Fans Go Online To Enhance Their Super Bowl Experience

A ComScore survey finds the annual contest epitomizes the huge surge in online activities that are associated with NFL games.

W. David Gardner, Contributor

February 1, 2008

3 Min Read

It's a National Football League game and Alan Seru is glued to his TV. He's also glued to his laptop, instant messaging his friends about the progress of the game. And, he's glued to his PlayStation console, playing Madden football online with friends and strangers. That's not all: He typically swaps text messages with friends as the game progresses.

A college senior who played high school football, Seru is an example of the new practitioner of the surge in online activities that are associated now with NFL games and will be in evidence in particular during Sunday's Super Bowl game between the New England Patriots and the New York Giants. During NFL games he often logs on to for stats.

In its annual Super Bowl survey of Game Day Internet usage, market researcher ComScore said three-quarters of survey respondents plan to log on to the Internet Sunday. Three in 10 respondents said they plan to log on during the game itself. Most of those will be looking for stats and stories related to the game.

It's no surprise that many viewers will be looking to follow up on ads shown during the game -- 13% will log on to watch Super Bowl ads. "There seems to be a greater inclination to access advertisers' content online, which highlights the increasing importance of a cross-media advertising strategy," ComScore senior analyst Andrew Lipsman said in a statement.

ComScore, a market researcher of digital online activity, also found some unanticipated reasons viewers go online on Super Bowl Sunday. A higher percentage -- 16% -- visits to find recipe and party ideas. Another 5% go online to place or follow game bets.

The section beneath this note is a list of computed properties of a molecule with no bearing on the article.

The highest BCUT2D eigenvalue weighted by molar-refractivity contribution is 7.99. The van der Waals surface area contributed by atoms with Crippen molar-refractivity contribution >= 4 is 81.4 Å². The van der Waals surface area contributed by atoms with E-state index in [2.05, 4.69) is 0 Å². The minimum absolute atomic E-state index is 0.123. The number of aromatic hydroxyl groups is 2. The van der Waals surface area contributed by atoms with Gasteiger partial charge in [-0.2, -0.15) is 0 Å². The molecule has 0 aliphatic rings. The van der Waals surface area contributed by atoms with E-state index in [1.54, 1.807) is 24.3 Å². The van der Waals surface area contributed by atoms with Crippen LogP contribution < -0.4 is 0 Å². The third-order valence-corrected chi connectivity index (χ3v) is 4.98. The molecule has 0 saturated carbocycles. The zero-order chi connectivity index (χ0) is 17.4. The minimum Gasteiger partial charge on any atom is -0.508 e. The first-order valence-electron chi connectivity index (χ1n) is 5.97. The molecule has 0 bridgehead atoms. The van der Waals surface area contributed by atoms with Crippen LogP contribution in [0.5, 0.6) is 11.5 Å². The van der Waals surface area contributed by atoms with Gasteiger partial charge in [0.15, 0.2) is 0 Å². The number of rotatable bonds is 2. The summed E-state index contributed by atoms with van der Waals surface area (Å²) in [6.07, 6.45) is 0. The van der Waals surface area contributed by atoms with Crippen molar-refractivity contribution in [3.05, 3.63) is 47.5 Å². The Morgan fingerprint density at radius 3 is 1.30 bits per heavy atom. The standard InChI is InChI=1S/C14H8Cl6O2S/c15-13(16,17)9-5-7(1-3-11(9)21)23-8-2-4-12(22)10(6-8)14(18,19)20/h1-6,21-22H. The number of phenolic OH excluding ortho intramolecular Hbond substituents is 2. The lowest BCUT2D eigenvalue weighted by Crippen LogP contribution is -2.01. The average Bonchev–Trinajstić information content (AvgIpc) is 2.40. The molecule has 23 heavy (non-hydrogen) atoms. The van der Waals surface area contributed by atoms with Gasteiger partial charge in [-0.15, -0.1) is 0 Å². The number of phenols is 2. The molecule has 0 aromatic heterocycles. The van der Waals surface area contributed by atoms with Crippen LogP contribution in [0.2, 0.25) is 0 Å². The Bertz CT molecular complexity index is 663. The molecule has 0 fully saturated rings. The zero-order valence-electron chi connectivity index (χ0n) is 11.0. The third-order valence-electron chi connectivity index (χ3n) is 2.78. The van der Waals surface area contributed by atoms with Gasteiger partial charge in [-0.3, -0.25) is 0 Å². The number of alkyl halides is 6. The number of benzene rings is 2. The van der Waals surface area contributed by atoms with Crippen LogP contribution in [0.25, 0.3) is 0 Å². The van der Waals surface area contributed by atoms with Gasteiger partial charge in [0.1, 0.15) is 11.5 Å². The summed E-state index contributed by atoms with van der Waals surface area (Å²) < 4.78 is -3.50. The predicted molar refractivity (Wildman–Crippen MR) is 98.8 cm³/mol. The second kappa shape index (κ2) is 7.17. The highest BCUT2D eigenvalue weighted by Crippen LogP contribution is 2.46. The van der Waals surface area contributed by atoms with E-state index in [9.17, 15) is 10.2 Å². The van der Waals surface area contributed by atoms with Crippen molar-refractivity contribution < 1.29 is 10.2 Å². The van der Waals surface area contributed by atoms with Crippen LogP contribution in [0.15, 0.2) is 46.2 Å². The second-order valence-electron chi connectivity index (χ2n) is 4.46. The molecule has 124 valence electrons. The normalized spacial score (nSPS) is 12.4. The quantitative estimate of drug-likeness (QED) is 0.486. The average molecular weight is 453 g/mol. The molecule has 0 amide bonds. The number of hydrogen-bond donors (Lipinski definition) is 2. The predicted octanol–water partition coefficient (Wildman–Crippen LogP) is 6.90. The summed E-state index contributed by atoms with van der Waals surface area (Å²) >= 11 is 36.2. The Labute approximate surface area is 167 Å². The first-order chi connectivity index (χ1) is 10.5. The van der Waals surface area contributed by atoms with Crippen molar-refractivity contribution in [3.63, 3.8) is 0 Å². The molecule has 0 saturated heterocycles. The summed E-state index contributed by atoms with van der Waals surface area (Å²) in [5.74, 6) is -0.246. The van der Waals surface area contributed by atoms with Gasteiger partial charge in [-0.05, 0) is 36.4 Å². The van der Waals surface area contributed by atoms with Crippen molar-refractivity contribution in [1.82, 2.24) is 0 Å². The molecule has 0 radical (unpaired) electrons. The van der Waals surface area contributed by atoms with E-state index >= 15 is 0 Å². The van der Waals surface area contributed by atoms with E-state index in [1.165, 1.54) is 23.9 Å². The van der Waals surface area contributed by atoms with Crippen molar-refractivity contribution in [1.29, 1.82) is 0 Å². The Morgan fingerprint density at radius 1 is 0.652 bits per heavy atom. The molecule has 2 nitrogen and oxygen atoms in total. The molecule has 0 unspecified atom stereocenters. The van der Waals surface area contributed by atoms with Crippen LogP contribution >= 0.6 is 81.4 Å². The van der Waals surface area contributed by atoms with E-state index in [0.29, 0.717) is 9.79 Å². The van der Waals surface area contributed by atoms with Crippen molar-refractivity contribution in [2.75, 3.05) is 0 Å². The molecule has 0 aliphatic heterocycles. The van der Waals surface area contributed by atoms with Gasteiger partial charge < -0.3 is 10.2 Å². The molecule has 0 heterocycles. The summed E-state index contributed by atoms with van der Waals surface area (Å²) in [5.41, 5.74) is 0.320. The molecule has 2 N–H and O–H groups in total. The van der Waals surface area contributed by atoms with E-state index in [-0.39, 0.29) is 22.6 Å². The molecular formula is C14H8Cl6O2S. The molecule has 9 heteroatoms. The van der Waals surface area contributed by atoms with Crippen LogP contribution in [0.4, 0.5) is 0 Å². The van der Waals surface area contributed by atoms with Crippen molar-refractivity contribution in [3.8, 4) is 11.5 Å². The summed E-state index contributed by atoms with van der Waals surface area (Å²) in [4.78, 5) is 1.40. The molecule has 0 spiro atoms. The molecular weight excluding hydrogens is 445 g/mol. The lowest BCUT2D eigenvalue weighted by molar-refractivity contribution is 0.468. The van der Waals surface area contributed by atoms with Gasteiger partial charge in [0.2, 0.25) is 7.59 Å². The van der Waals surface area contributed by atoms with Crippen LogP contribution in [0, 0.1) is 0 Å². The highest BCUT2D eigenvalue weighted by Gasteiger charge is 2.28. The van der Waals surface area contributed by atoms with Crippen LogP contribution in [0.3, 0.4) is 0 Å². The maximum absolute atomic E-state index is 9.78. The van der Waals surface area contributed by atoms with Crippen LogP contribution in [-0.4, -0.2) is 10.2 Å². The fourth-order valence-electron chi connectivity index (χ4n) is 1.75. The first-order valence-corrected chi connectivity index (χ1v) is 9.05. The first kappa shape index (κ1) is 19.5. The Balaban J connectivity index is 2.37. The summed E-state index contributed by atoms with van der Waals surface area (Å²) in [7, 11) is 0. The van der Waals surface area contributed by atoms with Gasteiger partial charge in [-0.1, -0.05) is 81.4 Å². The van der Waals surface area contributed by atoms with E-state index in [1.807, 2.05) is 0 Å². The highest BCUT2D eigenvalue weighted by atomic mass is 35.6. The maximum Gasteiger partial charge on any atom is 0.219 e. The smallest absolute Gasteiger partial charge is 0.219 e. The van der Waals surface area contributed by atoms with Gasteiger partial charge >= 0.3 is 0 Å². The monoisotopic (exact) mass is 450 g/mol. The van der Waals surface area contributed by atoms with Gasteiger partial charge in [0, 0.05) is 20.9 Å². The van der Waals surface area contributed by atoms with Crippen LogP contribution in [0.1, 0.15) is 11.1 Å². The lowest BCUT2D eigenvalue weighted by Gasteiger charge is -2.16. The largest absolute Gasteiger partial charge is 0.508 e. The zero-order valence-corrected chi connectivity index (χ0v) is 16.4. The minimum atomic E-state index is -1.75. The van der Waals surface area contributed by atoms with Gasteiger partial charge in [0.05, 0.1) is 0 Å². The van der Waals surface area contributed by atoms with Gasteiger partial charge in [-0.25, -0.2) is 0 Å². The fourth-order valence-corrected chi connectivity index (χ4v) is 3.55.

ComScore found that women generally like the game for its ads, while men prefer watching the game itself., which delivers an online Web desktop for broadcast media, has beefed up its Super Bowl offering this year. Its SportsTop product will monitor the game broadcast and publish content in real time, including player profiles, statistics, photos, and history.

Fans can chose from 16 widgets, which they can personalize to suit their interests. A new feature on Jacked this year is the ability of its search technology that mulls around the Web for game-relevant videos. A chat feature enables fans to connect with other fans and even engage in trivia contests.

ComScore asked the 1,522 respondents in its survey to predict the winner of the game and the event's most valuable player. The market research firm said 64% predicted the Patriots would win and its quarterback Tom Brady would be the MVP. The other third said they believe the Giants will upset the undefeated Patriots.

The Patriots got into the online act earlier in the week when the team's Web site showed coach Bill Belichick and five players conducting simultaneous press conferences. The live feeds were present on the Web site, giving fans the illusion of being directors in a TV control center. The event drew on Akamai's Flash streaming service and programming and design support from Getfused.

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